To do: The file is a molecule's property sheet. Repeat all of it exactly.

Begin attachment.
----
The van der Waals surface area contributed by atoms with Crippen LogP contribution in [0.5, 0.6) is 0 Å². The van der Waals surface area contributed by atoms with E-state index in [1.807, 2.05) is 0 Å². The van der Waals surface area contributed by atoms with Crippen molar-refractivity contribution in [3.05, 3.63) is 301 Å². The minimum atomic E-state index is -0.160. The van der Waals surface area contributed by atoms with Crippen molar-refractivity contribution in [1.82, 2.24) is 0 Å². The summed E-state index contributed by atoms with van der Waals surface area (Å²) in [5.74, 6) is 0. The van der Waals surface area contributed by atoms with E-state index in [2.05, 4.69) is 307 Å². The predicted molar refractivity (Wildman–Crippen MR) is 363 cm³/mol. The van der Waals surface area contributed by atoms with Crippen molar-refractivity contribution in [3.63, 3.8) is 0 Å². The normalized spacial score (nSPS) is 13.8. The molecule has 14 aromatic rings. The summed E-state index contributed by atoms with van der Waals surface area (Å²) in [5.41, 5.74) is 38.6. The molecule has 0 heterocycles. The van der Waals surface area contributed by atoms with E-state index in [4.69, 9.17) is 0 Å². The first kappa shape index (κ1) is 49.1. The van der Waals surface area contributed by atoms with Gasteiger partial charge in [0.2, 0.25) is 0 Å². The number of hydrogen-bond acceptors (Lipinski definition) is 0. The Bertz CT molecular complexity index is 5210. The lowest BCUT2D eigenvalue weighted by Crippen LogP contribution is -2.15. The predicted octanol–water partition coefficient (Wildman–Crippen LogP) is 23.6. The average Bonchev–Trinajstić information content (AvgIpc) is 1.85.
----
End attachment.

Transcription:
The van der Waals surface area contributed by atoms with Crippen LogP contribution in [0.5, 0.6) is 0 Å². The van der Waals surface area contributed by atoms with E-state index in [1.807, 2.05) is 0 Å². The van der Waals surface area contributed by atoms with Crippen molar-refractivity contribution in [3.05, 3.63) is 301 Å². The minimum atomic E-state index is -0.160. The van der Waals surface area contributed by atoms with Crippen molar-refractivity contribution in [1.82, 2.24) is 0 Å². The summed E-state index contributed by atoms with van der Waals surface area (Å²) in [5.74, 6) is 0. The van der Waals surface area contributed by atoms with E-state index in [2.05, 4.69) is 307 Å². The predicted molar refractivity (Wildman–Crippen MR) is 363 cm³/mol. The van der Waals surface area contributed by atoms with Crippen molar-refractivity contribution in [3.63, 3.8) is 0 Å². The normalized spacial score (nSPS) is 13.8. The molecule has 14 aromatic rings. The summed E-state index contributed by atoms with van der Waals surface area (Å²) in [5.41, 5.74) is 38.6. The molecule has 0 heterocycles. The van der Waals surface area contributed by atoms with E-state index in [4.69, 9.17) is 0 Å². The first kappa shape index (κ1) is 49.1. The van der Waals surface area contributed by atoms with Gasteiger partial charge in [0.2, 0.25) is 0 Å². The number of hydrogen-bond acceptors (Lipinski definition) is 0. The Bertz CT molecular complexity index is 5210. The lowest BCUT2D eigenvalue weighted by Crippen LogP contribution is -2.15. The predicted octanol–water partition coefficient (Wildman–Crippen LogP) is 23.6. The average Bonchev–Trinajstić information content (AvgIpc) is 1.85.